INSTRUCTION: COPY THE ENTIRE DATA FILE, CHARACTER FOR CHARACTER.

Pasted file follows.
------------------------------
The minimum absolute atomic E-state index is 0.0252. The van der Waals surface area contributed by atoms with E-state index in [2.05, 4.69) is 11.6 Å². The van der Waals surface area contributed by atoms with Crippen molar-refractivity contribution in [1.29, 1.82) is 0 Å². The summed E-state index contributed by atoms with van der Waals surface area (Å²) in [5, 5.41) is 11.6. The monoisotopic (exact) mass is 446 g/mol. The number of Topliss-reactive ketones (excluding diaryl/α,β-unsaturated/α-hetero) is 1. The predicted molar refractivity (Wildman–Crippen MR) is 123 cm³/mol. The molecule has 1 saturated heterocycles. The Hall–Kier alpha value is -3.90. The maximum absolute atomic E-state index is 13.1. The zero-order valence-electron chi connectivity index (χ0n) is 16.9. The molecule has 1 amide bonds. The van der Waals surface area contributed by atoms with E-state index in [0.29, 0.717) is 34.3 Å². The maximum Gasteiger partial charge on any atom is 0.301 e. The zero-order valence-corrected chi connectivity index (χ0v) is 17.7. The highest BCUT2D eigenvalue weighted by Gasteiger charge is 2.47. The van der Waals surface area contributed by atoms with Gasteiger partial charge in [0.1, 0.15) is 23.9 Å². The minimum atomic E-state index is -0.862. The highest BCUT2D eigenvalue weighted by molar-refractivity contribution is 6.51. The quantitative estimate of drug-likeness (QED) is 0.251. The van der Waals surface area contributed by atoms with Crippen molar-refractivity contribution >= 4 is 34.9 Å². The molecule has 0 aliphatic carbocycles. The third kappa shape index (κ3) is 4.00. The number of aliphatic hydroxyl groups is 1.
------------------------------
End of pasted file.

The minimum absolute atomic E-state index is 0.0252. The van der Waals surface area contributed by atoms with E-state index in [2.05, 4.69) is 11.6 Å². The van der Waals surface area contributed by atoms with Crippen molar-refractivity contribution in [1.29, 1.82) is 0 Å². The summed E-state index contributed by atoms with van der Waals surface area (Å²) in [5, 5.41) is 11.6. The monoisotopic (exact) mass is 446 g/mol. The number of Topliss-reactive ketones (excluding diaryl/α,β-unsaturated/α-hetero) is 1. The predicted molar refractivity (Wildman–Crippen MR) is 123 cm³/mol. The molecule has 1 saturated heterocycles. The Hall–Kier alpha value is -3.90. The maximum absolute atomic E-state index is 13.1. The zero-order valence-electron chi connectivity index (χ0n) is 16.9. The molecule has 1 amide bonds. The van der Waals surface area contributed by atoms with E-state index in [0.29, 0.717) is 34.3 Å². The maximum Gasteiger partial charge on any atom is 0.301 e. The zero-order valence-corrected chi connectivity index (χ0v) is 17.7. The highest BCUT2D eigenvalue weighted by Gasteiger charge is 2.47. The van der Waals surface area contributed by atoms with Gasteiger partial charge in [0.1, 0.15) is 23.9 Å². The minimum atomic E-state index is -0.862. The highest BCUT2D eigenvalue weighted by molar-refractivity contribution is 6.51. The quantitative estimate of drug-likeness (QED) is 0.251. The van der Waals surface area contributed by atoms with Crippen molar-refractivity contribution >= 4 is 34.9 Å². The molecule has 0 aliphatic carbocycles. The third kappa shape index (κ3) is 4.00. The number of aliphatic hydroxyl groups is 1.